Mean Reversion & The Placebo Effect

A podcast listener asks:

It is my understanding that financial theory proposes that asset prices revert to their long-term mean. If so, does this conjecture apply to interest rates too?

Mean reversion is probably one of the most misunderstood concepts in all of finance.

On the one hand, it’s misunderstood by performance chasers who don’t take it into account by extrapolating recent performance and assuming it will continue indefinitely into the future.

On the other hand, it’s misunderstood by historically inclined investors who assume the long-term averages are written in stone and if they only wait long enough valuations or profit margins or stock prices or interest rates will surely return to those magical averages.

Scott Alexander wrote a wonderful piece at Slate Star Codex earlier this year that provides a nice example of how mean reversion works in the real world. Alexander notes there are a number of researchers who have determined through various studies using placebo drugs on sick patients that the placebo effect is likely a myth. It was most likely being mistaken for reversion to the mean:

What happened? Probably placebo effects rode on the coattails of a more important issue, regression to the mean. That is, most sick people get better eventually. This is true both for diseases like colds that naturally go away, and for diseases like depression that come in episodes which remit for a few months or years until the next relapse. People go to the doctor during times of extreme crisis, when they’re most sick. So no matter what happens, most of them will probably get better pretty quickly.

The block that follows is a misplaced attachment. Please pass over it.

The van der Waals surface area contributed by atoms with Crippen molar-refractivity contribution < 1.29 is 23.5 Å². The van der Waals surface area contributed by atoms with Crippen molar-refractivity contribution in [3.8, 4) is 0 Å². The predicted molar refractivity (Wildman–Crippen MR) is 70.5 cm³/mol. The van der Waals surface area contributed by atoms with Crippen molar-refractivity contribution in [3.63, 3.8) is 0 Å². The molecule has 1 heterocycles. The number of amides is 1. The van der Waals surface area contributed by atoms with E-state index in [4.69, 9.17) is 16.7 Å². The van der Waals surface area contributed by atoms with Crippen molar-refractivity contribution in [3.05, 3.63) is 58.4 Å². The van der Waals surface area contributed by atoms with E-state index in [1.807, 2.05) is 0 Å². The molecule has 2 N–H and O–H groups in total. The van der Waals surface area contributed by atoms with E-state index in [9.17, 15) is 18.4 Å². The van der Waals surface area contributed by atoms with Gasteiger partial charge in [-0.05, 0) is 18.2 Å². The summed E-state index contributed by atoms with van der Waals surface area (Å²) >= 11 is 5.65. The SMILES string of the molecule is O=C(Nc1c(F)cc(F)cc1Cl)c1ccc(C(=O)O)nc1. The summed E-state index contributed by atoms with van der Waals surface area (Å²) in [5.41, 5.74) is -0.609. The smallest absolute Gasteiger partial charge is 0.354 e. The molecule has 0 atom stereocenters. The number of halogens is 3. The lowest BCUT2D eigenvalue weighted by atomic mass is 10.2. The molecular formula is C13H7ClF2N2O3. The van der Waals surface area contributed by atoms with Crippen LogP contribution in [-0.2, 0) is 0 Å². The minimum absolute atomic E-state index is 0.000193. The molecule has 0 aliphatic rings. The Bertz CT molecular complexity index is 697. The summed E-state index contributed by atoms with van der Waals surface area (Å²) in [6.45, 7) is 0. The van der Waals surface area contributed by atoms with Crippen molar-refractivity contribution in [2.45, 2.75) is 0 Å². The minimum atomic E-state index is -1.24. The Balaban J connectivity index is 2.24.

So it wasn’t necessarily that the placebos were providing a benefit; it was just that most sick people tend to get better.

This makes for a great analogy about the stock market. The stock market gets sick from time to time. Sometimes the illness is more severe than other times but it does tend to get better over time. That ebb and flow between getting sick and getting better is a good illustration of how regression to the mean works.

The hard part about regression to the mean is that:

  • it doesn’t operate on a set schedule
  • you could be waiting a long time to see past average levels
  • historical averages can become stale once more data becomes available or as market participants adapt to new circumstances
  • the averages tend to be a moving target over time

Reversion to the mean can be difficult to predict in the stock market but it’s likely even more difficult when trying to figure out the “natural” interest rate. Here’s a chart of the 10-year treasury yield going back to the start of the last century along with an updated average along the way:

You can see that the average itself fluctuates over time. Figuring out the correct average to use in any mean reversion analysis with interest rates is made even more difficult by all of the other variables you must consider.

This chart uses nominal rates but what if we looked at real rates after inflation?